Growing up, my parents and teachers told me that I was smart and talented frequently enough for me to believe them. While adults thought they were doing the right thing by lavishing praise on children (whether or not they deserve it) a growing amount of research shows that telling children that they are special or smart can actually be detrimental.
No, we don’t speak to our children like Tyler Durden, but nearly two years ago, my wife and I adopted a new praise policy.Ã‚Â Rather than telling our kids how intelligent or special they are, we focus on the amount of effort that they expend to achieve their goals.
This is going to be difficult for most parents and grandparents; it’s still hard for me sometimes. Most of us love to praise our children, and telling them that they’re smart, brilliant, gifted or special is a natural response. Unfortunately, when your kids start believing how special they are, the “more likely [they are] to avoid tasks at which they may fail than children who are praised instead for their hard work. And they are more apt to lie and cheat well into their university years.”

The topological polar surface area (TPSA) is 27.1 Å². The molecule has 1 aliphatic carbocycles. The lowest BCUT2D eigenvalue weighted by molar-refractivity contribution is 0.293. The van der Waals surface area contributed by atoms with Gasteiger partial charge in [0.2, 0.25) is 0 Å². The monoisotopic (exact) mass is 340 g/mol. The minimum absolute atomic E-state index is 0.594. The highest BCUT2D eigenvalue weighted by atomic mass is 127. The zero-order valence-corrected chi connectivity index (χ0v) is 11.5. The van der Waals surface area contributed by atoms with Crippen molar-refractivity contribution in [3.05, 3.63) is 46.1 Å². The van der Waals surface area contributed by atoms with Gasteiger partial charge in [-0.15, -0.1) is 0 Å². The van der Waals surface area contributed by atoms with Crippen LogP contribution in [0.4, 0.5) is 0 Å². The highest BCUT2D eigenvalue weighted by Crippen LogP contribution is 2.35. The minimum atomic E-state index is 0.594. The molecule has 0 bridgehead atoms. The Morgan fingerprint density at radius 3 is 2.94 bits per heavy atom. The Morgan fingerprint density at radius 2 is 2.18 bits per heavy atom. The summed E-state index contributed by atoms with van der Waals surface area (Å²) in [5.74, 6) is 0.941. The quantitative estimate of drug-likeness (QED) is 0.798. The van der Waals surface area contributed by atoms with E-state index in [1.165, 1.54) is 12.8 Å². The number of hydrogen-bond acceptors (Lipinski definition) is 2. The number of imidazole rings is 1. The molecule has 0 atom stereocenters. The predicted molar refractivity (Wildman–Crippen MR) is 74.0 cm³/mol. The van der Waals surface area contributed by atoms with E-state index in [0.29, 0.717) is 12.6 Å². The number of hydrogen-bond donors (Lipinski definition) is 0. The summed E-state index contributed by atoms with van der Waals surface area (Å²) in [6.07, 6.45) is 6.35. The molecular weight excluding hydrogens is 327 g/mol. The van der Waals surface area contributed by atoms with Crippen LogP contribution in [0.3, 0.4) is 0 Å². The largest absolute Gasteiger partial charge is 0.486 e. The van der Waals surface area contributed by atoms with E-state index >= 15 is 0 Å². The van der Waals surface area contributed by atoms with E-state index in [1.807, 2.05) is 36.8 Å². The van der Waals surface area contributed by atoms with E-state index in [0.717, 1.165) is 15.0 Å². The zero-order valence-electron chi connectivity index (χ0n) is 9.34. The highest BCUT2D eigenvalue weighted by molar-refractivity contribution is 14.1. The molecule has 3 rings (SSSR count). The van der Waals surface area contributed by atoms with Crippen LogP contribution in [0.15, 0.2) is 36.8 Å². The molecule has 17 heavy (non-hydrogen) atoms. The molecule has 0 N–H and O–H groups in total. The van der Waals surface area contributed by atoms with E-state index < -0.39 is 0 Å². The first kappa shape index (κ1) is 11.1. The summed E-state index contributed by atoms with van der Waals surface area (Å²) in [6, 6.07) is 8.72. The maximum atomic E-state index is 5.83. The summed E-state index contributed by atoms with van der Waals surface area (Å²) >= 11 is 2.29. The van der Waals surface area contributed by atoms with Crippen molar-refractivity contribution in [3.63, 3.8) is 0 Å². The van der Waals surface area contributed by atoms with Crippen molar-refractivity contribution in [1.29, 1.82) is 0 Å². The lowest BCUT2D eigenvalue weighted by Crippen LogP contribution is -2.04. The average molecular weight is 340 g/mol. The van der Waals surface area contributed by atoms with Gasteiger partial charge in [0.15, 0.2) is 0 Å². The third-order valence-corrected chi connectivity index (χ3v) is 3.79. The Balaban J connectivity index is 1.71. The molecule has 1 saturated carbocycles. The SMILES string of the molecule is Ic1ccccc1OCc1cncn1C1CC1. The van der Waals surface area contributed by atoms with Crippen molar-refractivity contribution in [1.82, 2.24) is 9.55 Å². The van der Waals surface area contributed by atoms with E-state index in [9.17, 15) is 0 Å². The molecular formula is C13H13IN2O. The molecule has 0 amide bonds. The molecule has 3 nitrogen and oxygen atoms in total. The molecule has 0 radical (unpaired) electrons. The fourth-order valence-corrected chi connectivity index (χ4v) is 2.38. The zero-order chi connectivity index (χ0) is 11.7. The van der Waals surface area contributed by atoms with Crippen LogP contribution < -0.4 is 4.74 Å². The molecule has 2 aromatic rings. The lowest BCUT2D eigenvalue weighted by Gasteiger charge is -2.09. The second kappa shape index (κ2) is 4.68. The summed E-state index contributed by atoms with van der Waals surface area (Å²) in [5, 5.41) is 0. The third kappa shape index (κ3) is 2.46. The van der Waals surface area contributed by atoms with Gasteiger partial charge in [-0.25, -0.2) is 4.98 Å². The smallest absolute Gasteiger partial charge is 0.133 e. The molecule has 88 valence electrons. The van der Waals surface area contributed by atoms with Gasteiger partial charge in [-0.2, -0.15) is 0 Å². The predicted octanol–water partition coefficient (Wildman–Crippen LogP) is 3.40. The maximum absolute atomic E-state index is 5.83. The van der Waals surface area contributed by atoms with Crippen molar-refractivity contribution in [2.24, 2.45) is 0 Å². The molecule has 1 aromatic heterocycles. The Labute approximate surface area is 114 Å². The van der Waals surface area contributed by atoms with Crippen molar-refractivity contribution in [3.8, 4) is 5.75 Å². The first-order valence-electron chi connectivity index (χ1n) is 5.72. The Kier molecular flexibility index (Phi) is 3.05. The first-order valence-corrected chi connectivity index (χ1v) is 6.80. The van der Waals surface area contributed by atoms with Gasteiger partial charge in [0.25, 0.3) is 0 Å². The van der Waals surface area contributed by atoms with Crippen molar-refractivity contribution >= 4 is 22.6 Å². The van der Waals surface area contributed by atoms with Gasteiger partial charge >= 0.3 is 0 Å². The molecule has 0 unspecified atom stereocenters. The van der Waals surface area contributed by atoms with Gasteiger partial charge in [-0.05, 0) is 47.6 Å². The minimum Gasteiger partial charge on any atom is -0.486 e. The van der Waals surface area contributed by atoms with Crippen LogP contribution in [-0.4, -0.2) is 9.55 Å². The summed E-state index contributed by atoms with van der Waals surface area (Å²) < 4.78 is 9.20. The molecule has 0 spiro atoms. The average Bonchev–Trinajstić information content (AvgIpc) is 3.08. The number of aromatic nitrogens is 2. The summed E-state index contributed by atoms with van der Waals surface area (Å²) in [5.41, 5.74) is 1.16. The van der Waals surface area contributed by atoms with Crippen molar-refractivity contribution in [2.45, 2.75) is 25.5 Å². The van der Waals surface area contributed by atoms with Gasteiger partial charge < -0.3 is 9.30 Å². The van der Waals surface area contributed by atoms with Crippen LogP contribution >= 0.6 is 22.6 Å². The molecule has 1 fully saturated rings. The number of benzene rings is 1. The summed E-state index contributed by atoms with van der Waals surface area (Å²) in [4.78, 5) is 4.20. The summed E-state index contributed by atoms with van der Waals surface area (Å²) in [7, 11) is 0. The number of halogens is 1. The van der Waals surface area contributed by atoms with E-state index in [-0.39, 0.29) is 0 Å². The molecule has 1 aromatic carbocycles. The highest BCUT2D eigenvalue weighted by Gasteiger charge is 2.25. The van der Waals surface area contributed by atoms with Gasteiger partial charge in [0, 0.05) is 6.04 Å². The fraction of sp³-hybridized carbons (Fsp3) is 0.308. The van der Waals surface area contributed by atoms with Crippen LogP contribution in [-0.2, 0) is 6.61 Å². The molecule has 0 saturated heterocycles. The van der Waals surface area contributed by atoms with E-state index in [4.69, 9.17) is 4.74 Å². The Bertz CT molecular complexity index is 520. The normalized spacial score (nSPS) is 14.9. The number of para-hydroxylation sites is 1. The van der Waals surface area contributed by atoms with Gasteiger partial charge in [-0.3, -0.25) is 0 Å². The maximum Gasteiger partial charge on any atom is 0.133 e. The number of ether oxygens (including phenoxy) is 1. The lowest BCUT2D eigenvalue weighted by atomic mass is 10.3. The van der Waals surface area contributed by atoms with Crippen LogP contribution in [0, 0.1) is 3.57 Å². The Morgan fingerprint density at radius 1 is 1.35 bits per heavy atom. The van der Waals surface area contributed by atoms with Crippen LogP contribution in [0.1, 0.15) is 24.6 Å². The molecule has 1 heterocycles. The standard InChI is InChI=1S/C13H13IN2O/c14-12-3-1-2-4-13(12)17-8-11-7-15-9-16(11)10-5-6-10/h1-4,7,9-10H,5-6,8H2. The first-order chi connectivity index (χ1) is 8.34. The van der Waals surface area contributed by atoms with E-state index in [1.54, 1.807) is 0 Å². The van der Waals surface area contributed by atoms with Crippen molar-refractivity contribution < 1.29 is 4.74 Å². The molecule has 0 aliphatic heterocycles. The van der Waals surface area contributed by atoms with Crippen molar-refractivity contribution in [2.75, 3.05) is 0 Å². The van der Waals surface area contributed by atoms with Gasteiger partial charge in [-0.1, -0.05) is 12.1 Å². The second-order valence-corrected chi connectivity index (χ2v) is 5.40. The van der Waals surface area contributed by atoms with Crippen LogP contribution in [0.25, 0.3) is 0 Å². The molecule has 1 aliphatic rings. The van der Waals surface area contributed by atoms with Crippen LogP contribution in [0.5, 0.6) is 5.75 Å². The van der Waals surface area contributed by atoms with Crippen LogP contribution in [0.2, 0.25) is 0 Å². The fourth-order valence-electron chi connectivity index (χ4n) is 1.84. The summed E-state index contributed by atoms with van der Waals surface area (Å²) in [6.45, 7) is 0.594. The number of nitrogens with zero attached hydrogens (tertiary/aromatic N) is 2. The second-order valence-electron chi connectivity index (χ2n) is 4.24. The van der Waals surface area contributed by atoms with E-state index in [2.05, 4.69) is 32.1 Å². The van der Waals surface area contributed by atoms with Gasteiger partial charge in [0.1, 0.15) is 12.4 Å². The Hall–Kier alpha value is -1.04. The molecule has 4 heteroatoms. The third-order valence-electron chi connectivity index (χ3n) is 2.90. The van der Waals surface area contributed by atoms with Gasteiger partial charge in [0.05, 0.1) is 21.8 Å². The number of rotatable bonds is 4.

Here are some new ways to praise:
- Nice job on the spelling test; you must have studied very hard to learn those words.
- Great catch! I can tell that you’ve been practicing.
- I’m proud of the way you’ve been working in your math class.
- Congratulations on getting the lead role. Your hard work has paid off!
I encourage all of you to give this method of praising children a try. Speaking from personal experience, I’ve seen an improvement in the amount of effort that my children expend.
Agree with this appraoch? Disagree? Let us know in the comments.